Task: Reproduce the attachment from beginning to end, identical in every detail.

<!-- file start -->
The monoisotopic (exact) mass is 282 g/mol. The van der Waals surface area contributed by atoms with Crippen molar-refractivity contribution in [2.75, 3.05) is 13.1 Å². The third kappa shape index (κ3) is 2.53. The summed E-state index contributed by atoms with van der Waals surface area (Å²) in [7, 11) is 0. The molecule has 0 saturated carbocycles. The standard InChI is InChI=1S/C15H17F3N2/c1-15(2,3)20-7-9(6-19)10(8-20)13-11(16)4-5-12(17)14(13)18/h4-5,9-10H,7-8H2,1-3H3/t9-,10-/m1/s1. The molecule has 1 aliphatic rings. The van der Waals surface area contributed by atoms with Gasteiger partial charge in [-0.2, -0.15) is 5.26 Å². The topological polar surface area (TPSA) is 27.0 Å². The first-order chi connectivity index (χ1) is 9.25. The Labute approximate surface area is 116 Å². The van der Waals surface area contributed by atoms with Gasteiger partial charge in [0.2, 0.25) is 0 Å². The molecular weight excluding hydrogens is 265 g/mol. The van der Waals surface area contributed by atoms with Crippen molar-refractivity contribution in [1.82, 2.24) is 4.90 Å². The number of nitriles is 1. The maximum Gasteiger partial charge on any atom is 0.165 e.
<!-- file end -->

The monoisotopic (exact) mass is 282 g/mol. The van der Waals surface area contributed by atoms with Crippen molar-refractivity contribution in [2.75, 3.05) is 13.1 Å². The third kappa shape index (κ3) is 2.53. The summed E-state index contributed by atoms with van der Waals surface area (Å²) in [7, 11) is 0. The molecule has 0 saturated carbocycles. The standard InChI is InChI=1S/C15H17F3N2/c1-15(2,3)20-7-9(6-19)10(8-20)13-11(16)4-5-12(17)14(13)18/h4-5,9-10H,7-8H2,1-3H3/t9-,10-/m1/s1. The molecule has 1 aliphatic rings. The van der Waals surface area contributed by atoms with Gasteiger partial charge in [-0.2, -0.15) is 5.26 Å². The topological polar surface area (TPSA) is 27.0 Å². The first-order chi connectivity index (χ1) is 9.25. The Labute approximate surface area is 116 Å². The van der Waals surface area contributed by atoms with Gasteiger partial charge in [0.2, 0.25) is 0 Å². The molecular weight excluding hydrogens is 265 g/mol. The van der Waals surface area contributed by atoms with Crippen molar-refractivity contribution in [1.82, 2.24) is 4.90 Å². The number of nitriles is 1. The maximum Gasteiger partial charge on any atom is 0.165 e.